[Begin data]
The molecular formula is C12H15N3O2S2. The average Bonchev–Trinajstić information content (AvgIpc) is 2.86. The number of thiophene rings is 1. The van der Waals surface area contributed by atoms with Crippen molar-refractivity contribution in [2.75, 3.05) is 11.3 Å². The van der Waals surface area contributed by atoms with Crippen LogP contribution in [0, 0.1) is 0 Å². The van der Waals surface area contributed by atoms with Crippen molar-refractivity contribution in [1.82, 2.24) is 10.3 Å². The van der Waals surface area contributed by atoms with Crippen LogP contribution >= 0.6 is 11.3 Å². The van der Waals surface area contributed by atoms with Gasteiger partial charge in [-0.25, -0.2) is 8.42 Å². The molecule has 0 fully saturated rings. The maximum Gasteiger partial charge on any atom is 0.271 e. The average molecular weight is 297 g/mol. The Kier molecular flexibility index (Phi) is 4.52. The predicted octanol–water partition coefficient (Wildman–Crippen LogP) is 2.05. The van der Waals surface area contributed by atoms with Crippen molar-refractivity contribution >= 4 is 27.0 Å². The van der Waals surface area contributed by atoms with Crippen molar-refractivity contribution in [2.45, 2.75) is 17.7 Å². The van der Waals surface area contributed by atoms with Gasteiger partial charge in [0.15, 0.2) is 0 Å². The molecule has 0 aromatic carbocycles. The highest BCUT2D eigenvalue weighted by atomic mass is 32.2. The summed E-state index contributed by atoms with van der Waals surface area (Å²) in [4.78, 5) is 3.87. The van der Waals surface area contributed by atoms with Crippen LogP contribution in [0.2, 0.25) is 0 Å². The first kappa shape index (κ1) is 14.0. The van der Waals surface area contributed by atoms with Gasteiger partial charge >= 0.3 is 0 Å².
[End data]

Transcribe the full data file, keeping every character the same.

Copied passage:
The molecular formula is C12H15N3O2S2. The average Bonchev–Trinajstić information content (AvgIpc) is 2.86. The number of thiophene rings is 1. The van der Waals surface area contributed by atoms with Crippen molar-refractivity contribution in [2.75, 3.05) is 11.3 Å². The van der Waals surface area contributed by atoms with Crippen LogP contribution in [0, 0.1) is 0 Å². The van der Waals surface area contributed by atoms with Crippen molar-refractivity contribution in [1.82, 2.24) is 10.3 Å². The van der Waals surface area contributed by atoms with Crippen LogP contribution >= 0.6 is 11.3 Å². The van der Waals surface area contributed by atoms with Gasteiger partial charge in [-0.25, -0.2) is 8.42 Å². The molecule has 0 fully saturated rings. The maximum Gasteiger partial charge on any atom is 0.271 e. The average molecular weight is 297 g/mol. The Kier molecular flexibility index (Phi) is 4.52. The predicted octanol–water partition coefficient (Wildman–Crippen LogP) is 2.05. The van der Waals surface area contributed by atoms with Crippen molar-refractivity contribution >= 4 is 27.0 Å². The van der Waals surface area contributed by atoms with Crippen molar-refractivity contribution in [2.45, 2.75) is 17.7 Å². The van der Waals surface area contributed by atoms with Gasteiger partial charge in [0.15, 0.2) is 0 Å². The molecule has 0 aromatic carbocycles. The highest BCUT2D eigenvalue weighted by atomic mass is 32.2. The summed E-state index contributed by atoms with van der Waals surface area (Å²) in [4.78, 5) is 3.87. The van der Waals surface area contributed by atoms with Crippen LogP contribution in [0.2, 0.25) is 0 Å². The first kappa shape index (κ1) is 14.0. The van der Waals surface area contributed by atoms with Gasteiger partial charge >= 0.3 is 0 Å².